1980s >> 1980 >> no-916-december-1980

Prisons are iniquitous

If we are to believe the present analysis of prison conditions in this country we

Illustration by George Meddemmen

would be led to the conclusion that a crisis has come about. For example Peter Jenkins, in an article in the Guardian (21 May 1980) stated that:


the crisis in the prisons goes deeper than the overpopulation of rotting Victorian gaols. The Prison Service has lost its purpose and imprisonment itself a good deal of its previous moral rationalisation and the result is that there is no longer any means of justifying prison conditions in Britain; they are, quite simply, uncivilised and inhumane.


Jenkins seems to suggest that the prison system could once have been defended on a moral and rational basis but that somehow something has gone adrift. What can be emphasised is that prison conditions are appalling and that those people who are the victims of those conditions, especially if serving life sentences, do, according to Home Office Research Study 51 Life Sentence Prisoners, become increasingly introverted, obsessed with the past and institutionalised. Mental breakdown is not uncommon nor is the use of drugs as a means of keeping the prison population calm.


Imprisonment has existed as a form of punishment since the thirteenth century but it is not until the eighteenth that we begin to find prisons which approximate to the present-day set-up. Before the eighteenth century prisons had been used for keeping people who were awaiting trial or a place where someone could be housed while awaiting his punishment. There were also debtors prisons. With the decline of transportation, due to the refusal of colonies to be the dumping ground for British offenders, we see the development of penal establishments. Between 1840 and 1860 sixty new prisons were built to supplement local gaols. These local gaols had been run for private profit, although supposedly under the control of the local authority. New prisons were of single cell design and this was to become the pattern. Single-cellular confinement had been introduced because it was felt to be a stricter form of punishment. In 1823 a parliamentary committee allowed candles to be used in all cells and also called for educational opportunities. Jeremy Bentham had also argued for education in prisons and had spoken of a need for prisons to be like schools in which offenders could be instructed in useful branches of basic learning. He had also argued that offenders should be taught some basic trade whereby they could earn their livelihood on release. Elizabeth Fry, working at Newgate from 1916, had attempted to provide some form of employment and religious instruction for women, although only for those who were temperate, clean and capable of decent conversation. She had also provided schooling for the children of inmates.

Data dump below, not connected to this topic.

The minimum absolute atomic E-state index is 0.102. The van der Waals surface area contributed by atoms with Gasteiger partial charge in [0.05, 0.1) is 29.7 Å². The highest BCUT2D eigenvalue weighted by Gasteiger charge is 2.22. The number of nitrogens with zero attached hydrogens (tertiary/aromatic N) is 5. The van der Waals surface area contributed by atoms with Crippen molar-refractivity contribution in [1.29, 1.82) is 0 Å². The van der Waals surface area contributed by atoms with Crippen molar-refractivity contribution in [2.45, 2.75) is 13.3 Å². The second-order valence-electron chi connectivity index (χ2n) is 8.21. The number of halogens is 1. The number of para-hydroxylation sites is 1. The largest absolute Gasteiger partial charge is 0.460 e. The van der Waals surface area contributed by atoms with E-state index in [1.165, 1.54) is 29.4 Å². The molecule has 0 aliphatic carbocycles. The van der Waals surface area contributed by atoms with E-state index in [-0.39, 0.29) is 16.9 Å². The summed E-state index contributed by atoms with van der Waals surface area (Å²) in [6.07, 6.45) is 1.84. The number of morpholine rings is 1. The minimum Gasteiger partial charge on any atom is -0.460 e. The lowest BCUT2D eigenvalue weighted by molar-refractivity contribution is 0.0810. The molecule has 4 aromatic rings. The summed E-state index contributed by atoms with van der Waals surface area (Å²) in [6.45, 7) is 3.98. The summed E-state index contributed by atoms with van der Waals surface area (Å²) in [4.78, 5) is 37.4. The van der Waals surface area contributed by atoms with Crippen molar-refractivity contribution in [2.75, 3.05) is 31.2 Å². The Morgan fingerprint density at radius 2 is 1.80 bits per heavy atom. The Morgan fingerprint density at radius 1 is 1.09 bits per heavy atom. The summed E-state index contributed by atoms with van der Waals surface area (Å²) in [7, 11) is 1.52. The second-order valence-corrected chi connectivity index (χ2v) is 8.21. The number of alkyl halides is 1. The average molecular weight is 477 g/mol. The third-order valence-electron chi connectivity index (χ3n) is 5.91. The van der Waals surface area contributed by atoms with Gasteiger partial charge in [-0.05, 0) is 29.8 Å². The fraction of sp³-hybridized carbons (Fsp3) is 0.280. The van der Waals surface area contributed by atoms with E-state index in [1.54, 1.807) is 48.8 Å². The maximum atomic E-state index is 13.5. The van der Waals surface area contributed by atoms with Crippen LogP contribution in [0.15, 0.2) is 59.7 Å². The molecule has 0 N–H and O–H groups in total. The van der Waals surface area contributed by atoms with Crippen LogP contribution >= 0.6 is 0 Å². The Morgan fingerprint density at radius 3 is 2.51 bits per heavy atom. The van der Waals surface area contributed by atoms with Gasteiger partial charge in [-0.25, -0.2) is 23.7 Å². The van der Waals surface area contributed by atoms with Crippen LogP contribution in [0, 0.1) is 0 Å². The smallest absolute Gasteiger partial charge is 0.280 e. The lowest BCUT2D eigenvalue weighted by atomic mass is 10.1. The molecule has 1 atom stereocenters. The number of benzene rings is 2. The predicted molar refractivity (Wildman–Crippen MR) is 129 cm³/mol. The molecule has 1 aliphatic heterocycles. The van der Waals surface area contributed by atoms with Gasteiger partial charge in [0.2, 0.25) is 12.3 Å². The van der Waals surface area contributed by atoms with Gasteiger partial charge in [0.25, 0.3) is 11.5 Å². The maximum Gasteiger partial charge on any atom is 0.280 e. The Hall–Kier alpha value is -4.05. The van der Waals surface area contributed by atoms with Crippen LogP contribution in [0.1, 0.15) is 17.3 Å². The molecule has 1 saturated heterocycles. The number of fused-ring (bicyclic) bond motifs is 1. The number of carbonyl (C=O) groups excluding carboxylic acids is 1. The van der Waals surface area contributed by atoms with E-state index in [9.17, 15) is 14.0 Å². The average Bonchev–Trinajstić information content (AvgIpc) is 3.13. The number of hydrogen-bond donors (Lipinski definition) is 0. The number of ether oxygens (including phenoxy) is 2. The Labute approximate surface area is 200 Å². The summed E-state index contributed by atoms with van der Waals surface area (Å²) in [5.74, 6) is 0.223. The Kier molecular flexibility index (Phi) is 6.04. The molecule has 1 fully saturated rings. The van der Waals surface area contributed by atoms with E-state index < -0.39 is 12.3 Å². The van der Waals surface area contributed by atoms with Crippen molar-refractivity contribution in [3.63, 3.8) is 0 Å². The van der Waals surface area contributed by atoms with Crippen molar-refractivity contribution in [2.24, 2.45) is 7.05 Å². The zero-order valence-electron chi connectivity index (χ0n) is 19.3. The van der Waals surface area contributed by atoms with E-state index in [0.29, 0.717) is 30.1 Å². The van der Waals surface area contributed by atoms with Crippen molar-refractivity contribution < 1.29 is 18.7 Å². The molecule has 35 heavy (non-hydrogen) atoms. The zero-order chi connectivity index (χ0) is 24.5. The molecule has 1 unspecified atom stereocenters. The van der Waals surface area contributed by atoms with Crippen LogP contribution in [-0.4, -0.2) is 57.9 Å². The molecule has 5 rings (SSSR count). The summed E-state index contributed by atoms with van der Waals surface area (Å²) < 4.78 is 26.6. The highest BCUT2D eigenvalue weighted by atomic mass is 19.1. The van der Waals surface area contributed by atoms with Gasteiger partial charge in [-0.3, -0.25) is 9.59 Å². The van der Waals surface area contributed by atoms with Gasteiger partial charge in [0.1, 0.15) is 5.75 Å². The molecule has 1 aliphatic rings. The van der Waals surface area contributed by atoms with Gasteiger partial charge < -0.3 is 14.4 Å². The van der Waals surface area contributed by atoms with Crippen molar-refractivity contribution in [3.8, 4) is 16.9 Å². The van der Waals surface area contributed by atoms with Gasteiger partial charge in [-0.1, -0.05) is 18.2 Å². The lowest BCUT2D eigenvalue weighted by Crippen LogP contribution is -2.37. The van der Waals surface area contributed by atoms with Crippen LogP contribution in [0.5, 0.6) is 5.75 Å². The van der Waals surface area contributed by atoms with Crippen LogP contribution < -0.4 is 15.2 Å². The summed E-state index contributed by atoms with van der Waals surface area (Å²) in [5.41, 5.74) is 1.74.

In 1865 cellular confinement was made the rule after the style of Pentonville built in 1842. The Caernarvon Committee urged that conditions should be made terrible for the inmate and proposed ‘hard labour, hard fare and a hard bed’. Education which had taken place in Pentonville and Millbank was stopped. From 1877 prisons came under the authority of the Home Secretary and made subject to public finance. Hard labour and solitary confinement were continued.


In 1898 the remission of sentences was introduced. Some corporal punishment was abolished as were the treadmill and the crank. In 1907 the Probation of Offenders Act was passed and 1908 saw the Prevention of Crime Act which introduced borstal training for the 16-21 age group. Borstal training included formal education and gymnastics. Juvenile courts were introduced in 1908 and these dealt with offenders under the age of 16. In 1913 the Mental Deficiency Act was introduced which made an attempt to cut down the number of offenders in prison who were psychologically disturbed. The Criminal Administration Act (1914) attempted to reduce the number of debtors in prison by allowing time for fines to be paid. This policy has been continued by the Money Payments Act (1935) and the Criminal Justices Act (1967). The 1948 Criminal Justice Act cut out penal servitude, hard labour and corporal punishment and also introduced Detention Centres and Attendance Centres.